UNICEF urgently needs $8.2 million for its operations in Palestinian territories

8 July 2005

With only 36 per cent of funding so far received for its operations in the occupied Palestinian territory, the United Nations Children’s Fund (UNICEF) said today it urgently needed $8.2 million for health services, educational and psychosocial support for youngsters there.

With only 36 per cent of funding so far received for its operations in the occupied Palestinian territory, the United Nations Children’s Fund (UNICEF) said today it urgently needed $8.2 million for health services, educational and psychosocial support for youngsters there.

Although a gradual easing of restrictions by Israel and a reduction in the use of lethal force has been observed in the West Bank and Gaza since February, resulting in a marked decline in the number of deaths and injuries of children, their rights continue to be challenged in terms of access to health and quality education services.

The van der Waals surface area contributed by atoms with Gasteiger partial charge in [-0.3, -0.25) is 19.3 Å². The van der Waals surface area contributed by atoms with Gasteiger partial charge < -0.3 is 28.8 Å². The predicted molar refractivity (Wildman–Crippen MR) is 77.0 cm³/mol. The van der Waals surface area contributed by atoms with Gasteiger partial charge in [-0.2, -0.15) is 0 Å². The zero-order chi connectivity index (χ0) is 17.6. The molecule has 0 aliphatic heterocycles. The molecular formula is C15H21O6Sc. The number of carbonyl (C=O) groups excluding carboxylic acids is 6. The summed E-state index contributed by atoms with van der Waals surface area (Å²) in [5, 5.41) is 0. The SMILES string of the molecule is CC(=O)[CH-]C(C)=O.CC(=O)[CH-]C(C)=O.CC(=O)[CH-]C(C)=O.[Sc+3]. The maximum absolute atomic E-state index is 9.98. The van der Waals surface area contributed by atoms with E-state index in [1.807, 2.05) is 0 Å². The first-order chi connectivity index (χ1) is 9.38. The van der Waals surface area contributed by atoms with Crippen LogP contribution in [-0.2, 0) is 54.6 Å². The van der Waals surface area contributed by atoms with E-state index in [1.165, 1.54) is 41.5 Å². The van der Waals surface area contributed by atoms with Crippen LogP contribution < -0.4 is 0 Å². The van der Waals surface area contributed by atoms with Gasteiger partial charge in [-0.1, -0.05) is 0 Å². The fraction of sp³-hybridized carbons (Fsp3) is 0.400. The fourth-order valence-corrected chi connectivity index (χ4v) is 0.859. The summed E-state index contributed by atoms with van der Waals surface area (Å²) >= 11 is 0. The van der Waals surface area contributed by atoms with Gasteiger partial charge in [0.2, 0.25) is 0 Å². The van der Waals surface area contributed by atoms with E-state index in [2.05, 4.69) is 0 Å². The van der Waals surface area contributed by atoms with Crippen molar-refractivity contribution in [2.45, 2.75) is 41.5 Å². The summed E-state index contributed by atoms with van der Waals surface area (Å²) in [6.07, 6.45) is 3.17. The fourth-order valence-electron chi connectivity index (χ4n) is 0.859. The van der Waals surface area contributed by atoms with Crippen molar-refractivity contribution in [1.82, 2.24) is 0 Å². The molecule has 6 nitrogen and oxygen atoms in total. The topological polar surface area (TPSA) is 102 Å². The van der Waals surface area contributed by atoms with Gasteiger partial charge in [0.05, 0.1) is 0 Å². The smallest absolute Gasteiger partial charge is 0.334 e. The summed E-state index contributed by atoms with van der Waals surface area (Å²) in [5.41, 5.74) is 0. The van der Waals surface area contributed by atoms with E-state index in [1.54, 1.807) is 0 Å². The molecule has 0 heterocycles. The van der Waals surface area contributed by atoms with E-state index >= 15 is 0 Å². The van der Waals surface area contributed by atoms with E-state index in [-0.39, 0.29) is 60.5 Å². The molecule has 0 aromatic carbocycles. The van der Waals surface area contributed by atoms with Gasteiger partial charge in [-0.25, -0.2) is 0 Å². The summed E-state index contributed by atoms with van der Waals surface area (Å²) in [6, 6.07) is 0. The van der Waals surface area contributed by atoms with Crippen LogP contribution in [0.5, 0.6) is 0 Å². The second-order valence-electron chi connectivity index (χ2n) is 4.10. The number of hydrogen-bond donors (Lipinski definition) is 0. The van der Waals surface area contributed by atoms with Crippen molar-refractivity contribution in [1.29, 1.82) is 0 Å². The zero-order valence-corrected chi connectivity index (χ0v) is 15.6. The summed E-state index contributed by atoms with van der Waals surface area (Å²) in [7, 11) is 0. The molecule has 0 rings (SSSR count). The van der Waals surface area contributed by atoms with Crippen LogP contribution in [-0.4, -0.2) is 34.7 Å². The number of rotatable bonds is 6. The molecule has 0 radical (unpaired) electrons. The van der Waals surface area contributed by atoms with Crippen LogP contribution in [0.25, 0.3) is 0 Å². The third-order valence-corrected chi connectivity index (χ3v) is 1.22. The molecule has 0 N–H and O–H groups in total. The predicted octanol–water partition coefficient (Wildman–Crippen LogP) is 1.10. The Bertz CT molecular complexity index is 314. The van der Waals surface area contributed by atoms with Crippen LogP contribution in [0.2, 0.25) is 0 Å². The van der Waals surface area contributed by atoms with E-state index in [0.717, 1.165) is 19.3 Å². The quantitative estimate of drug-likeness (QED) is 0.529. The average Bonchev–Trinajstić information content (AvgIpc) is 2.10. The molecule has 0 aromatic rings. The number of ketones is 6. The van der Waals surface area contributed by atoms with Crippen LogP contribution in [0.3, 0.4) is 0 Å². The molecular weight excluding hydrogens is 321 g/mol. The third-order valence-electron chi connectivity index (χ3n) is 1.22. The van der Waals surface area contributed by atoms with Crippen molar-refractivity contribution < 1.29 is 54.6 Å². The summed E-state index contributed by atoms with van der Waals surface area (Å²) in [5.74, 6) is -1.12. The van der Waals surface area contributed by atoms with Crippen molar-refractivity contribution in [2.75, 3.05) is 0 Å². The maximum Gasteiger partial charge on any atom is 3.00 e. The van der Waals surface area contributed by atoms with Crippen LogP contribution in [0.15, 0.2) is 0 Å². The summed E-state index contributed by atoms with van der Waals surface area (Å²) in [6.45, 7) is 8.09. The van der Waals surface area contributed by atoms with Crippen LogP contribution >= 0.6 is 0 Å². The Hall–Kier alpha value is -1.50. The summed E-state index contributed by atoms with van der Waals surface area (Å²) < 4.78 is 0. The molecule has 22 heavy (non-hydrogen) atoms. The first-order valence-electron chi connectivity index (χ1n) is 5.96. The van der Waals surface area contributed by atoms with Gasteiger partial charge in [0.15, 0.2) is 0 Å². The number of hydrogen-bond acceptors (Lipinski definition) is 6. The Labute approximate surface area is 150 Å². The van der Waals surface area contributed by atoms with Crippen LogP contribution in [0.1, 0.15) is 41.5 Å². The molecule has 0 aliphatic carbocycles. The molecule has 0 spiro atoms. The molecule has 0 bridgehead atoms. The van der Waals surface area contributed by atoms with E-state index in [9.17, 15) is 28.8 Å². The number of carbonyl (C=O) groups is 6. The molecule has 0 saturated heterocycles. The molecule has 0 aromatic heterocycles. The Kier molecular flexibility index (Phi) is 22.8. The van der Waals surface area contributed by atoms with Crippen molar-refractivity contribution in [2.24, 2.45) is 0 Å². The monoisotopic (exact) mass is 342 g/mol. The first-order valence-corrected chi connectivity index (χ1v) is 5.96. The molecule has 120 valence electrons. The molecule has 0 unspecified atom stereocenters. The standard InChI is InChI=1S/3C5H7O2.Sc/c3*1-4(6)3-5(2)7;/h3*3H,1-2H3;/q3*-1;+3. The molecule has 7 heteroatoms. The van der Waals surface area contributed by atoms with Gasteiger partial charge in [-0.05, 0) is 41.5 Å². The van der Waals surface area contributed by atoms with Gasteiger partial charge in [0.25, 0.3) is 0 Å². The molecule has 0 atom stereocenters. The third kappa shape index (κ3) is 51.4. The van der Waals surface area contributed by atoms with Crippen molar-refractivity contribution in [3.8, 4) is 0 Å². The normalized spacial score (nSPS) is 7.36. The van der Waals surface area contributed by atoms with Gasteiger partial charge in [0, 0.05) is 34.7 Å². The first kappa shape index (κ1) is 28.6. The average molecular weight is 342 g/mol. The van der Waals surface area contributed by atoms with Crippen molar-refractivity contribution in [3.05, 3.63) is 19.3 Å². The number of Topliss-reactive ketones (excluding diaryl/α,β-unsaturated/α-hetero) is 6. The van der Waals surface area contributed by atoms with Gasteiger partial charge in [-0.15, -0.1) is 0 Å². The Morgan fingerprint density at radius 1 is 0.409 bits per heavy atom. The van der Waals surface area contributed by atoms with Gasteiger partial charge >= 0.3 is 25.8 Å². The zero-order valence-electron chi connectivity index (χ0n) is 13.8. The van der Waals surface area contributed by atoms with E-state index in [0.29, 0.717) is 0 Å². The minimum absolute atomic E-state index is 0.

Children have few opportunities for recreational activities, and for leading normal lives. Ironically, the increased calm has meant that children are playing closer to formerly restricted areas, exposing themselves to the very real danger of unexploded ordnance, UNICEF added in its latest update.

Emergency contingency plans by UNICEF in coordination with other UN agencies and non-government organization (NGO) partners in preparation for Israel’s planned withdrawal from Gaza and parts of the West Bank provides for pre-positioning of supplies in health, water and sanitation, education as well as adolescent programmes.

“After more than four years of conflict and continuous violence, children are still living with distress and continue to be vulnerable,” the agency said, referring to the youngsters’ psychosocial well-being. “The chronic anxiety, undermined self-esteem and feelings of loss of control being felt due to the erosion of households' coping mechanisms adversely affect family relationships.”

From January to the end of June, 9,000 children in the Gaza Strip and the West Bank attended debriefing sessions with the teams of trained psychologists and social workers, aimed at reinforcing their capacity to cope with distress.

UNICEF's original $12,720,884 appeal for 2005 has been increased to $14.2 million. To date, about $5.1 million has been received.

 

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